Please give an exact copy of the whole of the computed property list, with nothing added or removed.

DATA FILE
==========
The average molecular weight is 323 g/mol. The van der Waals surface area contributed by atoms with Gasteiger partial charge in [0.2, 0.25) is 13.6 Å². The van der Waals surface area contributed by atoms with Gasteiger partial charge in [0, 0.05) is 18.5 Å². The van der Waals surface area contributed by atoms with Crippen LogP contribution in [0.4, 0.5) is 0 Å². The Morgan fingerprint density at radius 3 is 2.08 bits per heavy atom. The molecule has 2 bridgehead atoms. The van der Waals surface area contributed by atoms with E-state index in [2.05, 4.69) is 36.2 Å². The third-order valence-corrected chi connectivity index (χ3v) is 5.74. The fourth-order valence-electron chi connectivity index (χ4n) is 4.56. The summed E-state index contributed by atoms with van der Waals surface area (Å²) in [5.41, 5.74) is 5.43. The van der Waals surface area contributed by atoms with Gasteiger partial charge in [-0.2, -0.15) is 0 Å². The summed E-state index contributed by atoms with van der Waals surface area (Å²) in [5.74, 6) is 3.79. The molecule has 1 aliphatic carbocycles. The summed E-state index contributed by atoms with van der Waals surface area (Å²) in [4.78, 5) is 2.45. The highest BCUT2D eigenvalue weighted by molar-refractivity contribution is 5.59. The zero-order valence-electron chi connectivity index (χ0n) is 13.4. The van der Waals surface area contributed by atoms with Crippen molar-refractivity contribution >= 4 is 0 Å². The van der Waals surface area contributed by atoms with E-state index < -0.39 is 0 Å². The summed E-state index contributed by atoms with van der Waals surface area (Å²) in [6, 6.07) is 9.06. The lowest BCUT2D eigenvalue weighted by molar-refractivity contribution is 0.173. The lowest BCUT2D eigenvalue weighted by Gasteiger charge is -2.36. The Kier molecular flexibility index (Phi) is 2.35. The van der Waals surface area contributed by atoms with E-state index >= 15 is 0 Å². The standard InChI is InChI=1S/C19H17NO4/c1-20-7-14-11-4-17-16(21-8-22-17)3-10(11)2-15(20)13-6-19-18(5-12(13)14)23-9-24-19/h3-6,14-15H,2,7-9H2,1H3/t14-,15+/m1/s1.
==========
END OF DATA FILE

The average molecular weight is 323 g/mol. The van der Waals surface area contributed by atoms with Gasteiger partial charge in [0.2, 0.25) is 13.6 Å². The van der Waals surface area contributed by atoms with Gasteiger partial charge in [0, 0.05) is 18.5 Å². The van der Waals surface area contributed by atoms with Crippen LogP contribution in [0.4, 0.5) is 0 Å². The Morgan fingerprint density at radius 3 is 2.08 bits per heavy atom. The molecule has 2 bridgehead atoms. The van der Waals surface area contributed by atoms with E-state index in [2.05, 4.69) is 36.2 Å². The third-order valence-corrected chi connectivity index (χ3v) is 5.74. The fourth-order valence-electron chi connectivity index (χ4n) is 4.56. The summed E-state index contributed by atoms with van der Waals surface area (Å²) in [5.41, 5.74) is 5.43. The van der Waals surface area contributed by atoms with Gasteiger partial charge in [-0.2, -0.15) is 0 Å². The summed E-state index contributed by atoms with van der Waals surface area (Å²) in [5.74, 6) is 3.79. The molecule has 1 aliphatic carbocycles. The summed E-state index contributed by atoms with van der Waals surface area (Å²) in [4.78, 5) is 2.45. The highest BCUT2D eigenvalue weighted by molar-refractivity contribution is 5.59. The zero-order valence-electron chi connectivity index (χ0n) is 13.4. The van der Waals surface area contributed by atoms with Crippen molar-refractivity contribution >= 4 is 0 Å². The van der Waals surface area contributed by atoms with E-state index < -0.39 is 0 Å². The summed E-state index contributed by atoms with van der Waals surface area (Å²) in [6, 6.07) is 9.06. The lowest BCUT2D eigenvalue weighted by molar-refractivity contribution is 0.173. The lowest BCUT2D eigenvalue weighted by Gasteiger charge is -2.36. The Kier molecular flexibility index (Phi) is 2.35. The van der Waals surface area contributed by atoms with E-state index >= 15 is 0 Å². The standard InChI is InChI=1S/C19H17NO4/c1-20-7-14-11-4-17-16(21-8-22-17)3-10(11)2-15(20)13-6-19-18(5-12(13)14)23-9-24-19/h3-6,14-15H,2,7-9H2,1H3/t14-,15+/m1/s1.